Mark Berube's June in Siberia is a metaphor for life itself

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      If you choose to interpret the title of Mark Berube’s new CD, June in Siberia, as an indication that his creativity’s blooming in a cold climate, that’s just fine by him.

      “I love Montreal,” says the former Vancouverite, reached by phone as he and his band, the Patriotic Few, traverse the Canadian steppes en route to a show in Edmonton. Berube moved to Canada’s current indie-rock capital a couple of years ago, and so far he’s found a warm reception on the Montreal scene. And, as he notes, there are other reasons why he’s comfortable in Quebec.

      “My dad’s from there, so the French side of my family are all around Montreal and that area,” he explains. “It’s been really nice to connect with the Québécois side of my family on a personal note, and then just artistically it’s such a rich city.”

      Probe deeper, though, and June in Siberia takes on a few other dimensions. The title just might be, Berube suggests, a metaphor for life itself.

      “I remember when I was doing my lit degree at SFU, and I had this great prof who was saying 33 percent of the meaning from a book is what the author intended, and 33 percent is what the academics make of it, and the rest is just magic,” says the singer, pianist, and accordion player. “I always liked that definition of interpretation. But, anyway, with June in Siberia the songs had a very dark quality, but lyrically it’s a very satisfied album—satisfied in the sense that while you know things are always going to go up and down, you can take both of those strands of life and feel pretty good about everything.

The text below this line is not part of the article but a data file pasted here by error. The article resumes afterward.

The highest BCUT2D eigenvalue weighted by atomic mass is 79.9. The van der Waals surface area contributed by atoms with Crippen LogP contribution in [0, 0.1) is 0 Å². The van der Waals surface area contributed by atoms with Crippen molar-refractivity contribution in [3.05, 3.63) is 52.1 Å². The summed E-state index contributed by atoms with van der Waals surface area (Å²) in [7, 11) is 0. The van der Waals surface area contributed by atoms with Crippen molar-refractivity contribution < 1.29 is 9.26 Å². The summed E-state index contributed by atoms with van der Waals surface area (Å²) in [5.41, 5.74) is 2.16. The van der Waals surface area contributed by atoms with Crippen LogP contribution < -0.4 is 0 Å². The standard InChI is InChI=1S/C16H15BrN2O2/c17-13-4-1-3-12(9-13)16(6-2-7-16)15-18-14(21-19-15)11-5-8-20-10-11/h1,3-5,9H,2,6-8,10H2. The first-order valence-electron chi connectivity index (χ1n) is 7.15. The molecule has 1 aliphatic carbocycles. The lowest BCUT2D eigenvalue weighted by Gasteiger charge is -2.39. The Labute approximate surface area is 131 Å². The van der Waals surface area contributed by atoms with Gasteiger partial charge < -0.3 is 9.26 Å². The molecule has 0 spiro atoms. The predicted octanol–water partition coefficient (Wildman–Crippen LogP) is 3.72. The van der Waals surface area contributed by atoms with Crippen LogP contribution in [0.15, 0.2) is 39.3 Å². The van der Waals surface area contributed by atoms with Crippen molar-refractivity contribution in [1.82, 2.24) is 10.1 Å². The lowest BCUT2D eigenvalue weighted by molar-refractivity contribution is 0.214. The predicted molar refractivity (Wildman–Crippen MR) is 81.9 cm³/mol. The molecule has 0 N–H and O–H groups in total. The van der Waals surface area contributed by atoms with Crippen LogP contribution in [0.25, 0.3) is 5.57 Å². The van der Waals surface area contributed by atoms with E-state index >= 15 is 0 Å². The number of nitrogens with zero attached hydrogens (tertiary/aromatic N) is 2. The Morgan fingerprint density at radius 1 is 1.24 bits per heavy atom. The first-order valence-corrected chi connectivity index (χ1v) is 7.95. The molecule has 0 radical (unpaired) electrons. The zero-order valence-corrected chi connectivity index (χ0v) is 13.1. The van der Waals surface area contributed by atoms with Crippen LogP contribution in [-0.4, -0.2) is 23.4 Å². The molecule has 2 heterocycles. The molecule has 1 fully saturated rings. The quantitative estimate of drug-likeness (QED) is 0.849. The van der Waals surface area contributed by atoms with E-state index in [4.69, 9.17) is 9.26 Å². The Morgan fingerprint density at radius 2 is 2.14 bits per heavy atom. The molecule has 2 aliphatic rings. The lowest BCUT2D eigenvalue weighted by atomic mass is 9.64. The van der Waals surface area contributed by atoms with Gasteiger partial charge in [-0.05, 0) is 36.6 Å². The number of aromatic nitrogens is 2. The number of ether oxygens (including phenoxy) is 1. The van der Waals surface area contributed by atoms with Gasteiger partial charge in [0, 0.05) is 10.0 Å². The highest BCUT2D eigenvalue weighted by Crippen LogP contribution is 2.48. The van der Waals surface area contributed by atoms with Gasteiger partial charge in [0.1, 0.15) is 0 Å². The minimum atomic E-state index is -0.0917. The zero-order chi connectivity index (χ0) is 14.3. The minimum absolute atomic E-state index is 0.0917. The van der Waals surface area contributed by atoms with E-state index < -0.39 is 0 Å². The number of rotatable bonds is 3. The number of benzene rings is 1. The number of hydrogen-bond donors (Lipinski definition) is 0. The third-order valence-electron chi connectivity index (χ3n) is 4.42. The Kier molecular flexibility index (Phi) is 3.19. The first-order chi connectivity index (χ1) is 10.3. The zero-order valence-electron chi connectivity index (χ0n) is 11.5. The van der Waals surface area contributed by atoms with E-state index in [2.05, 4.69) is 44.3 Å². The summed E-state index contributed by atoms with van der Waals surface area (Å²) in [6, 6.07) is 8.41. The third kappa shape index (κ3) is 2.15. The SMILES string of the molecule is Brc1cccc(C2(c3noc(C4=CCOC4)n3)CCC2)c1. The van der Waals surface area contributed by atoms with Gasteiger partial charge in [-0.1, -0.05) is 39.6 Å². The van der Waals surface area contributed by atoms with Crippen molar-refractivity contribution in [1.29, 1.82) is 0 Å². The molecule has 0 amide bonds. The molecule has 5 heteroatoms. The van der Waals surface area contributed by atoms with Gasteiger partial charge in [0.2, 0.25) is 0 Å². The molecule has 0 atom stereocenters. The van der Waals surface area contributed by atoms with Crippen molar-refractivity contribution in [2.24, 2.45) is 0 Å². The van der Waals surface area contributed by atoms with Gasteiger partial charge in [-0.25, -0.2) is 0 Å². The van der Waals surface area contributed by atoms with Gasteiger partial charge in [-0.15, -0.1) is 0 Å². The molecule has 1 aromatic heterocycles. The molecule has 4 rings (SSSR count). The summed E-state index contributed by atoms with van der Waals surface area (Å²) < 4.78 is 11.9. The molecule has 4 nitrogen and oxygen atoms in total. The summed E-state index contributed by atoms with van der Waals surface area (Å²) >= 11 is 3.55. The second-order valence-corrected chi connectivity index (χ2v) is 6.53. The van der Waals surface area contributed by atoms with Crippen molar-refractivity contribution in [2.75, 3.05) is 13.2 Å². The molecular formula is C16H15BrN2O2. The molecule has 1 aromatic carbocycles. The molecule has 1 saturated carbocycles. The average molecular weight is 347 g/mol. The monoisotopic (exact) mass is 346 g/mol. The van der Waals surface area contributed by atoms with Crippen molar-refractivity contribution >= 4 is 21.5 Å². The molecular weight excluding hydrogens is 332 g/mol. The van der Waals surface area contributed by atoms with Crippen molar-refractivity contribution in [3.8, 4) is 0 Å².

“So that’s the ”˜June’, and ”˜Siberia’ is the darkness,” he adds. “It’s like the way Siberia, as a metaphor, exists in the western mind: you think of the gulags, and you think of Russian history, and you think of those long roads built through the forests. They’re built on bones, some of them.”

      June in Siberia, on the other hand, is built on elements drawn from Berube’s two previous albums, 2007’s What the River Gave the Boat, which he describes as “pop folk with a string quartet”, and the following year’s What the Boat Gave the River, a more indie-rock-influenced effort.

      “With this album, we really kind of went for halfway between those,” he says. “And sometimes, you know, you’ve just got to take an album and completely finish it to realize what you wouldn’t do the next time.”

      New to the mix, however, are the overtly African elements that emerge on the hypnotic, driving “Me My Lady”. Berube comes by that sound honestly: he went to grade school in Swaziland, where his father taught at the university, and absorbed everything from the sweet choral harmonies of Ladysmith Black Mambazo to the ineffably funky beats of Fela Anikulapo Kuti.

      “That stuff has always been there and, if anything, I want to explore it even more,” he says. “My dream, one day, is to do an album halfway between Paul Simon’s Graceland and Ry Cooder and Ali Farka Touré’s Talking Timbuktu. Something in the middle, there.”

      Suddenly, Siberia sounds a whole lot warmer.

      Mark Berube and the Patriotic Few play the Cultch on Friday (March 18).